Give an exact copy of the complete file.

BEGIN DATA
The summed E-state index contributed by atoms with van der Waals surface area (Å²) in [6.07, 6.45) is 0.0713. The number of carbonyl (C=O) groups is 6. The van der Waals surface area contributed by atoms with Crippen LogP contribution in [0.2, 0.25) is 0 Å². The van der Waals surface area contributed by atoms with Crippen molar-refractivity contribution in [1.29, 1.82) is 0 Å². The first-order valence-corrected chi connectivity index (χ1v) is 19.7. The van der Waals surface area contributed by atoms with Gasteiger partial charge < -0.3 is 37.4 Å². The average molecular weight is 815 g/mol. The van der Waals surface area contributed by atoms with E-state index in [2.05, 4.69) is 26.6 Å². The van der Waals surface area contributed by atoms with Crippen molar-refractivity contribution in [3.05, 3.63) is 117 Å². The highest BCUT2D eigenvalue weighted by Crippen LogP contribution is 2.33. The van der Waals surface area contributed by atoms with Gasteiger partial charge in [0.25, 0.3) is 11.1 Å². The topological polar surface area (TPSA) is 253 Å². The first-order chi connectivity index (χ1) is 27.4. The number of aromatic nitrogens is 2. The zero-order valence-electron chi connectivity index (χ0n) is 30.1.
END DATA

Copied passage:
The summed E-state index contributed by atoms with van der Waals surface area (Å²) in [6.07, 6.45) is 0.0713. The number of carbonyl (C=O) groups is 6. The van der Waals surface area contributed by atoms with Crippen LogP contribution in [0.2, 0.25) is 0 Å². The van der Waals surface area contributed by atoms with Crippen molar-refractivity contribution in [1.29, 1.82) is 0 Å². The first-order valence-corrected chi connectivity index (χ1v) is 19.7. The van der Waals surface area contributed by atoms with Gasteiger partial charge < -0.3 is 37.4 Å². The average molecular weight is 815 g/mol. The van der Waals surface area contributed by atoms with E-state index in [2.05, 4.69) is 26.6 Å². The van der Waals surface area contributed by atoms with Crippen molar-refractivity contribution in [3.05, 3.63) is 117 Å². The highest BCUT2D eigenvalue weighted by Crippen LogP contribution is 2.33. The van der Waals surface area contributed by atoms with Gasteiger partial charge in [0.25, 0.3) is 11.1 Å². The topological polar surface area (TPSA) is 253 Å². The first-order chi connectivity index (χ1) is 27.4. The number of aromatic nitrogens is 2. The zero-order valence-electron chi connectivity index (χ0n) is 30.1.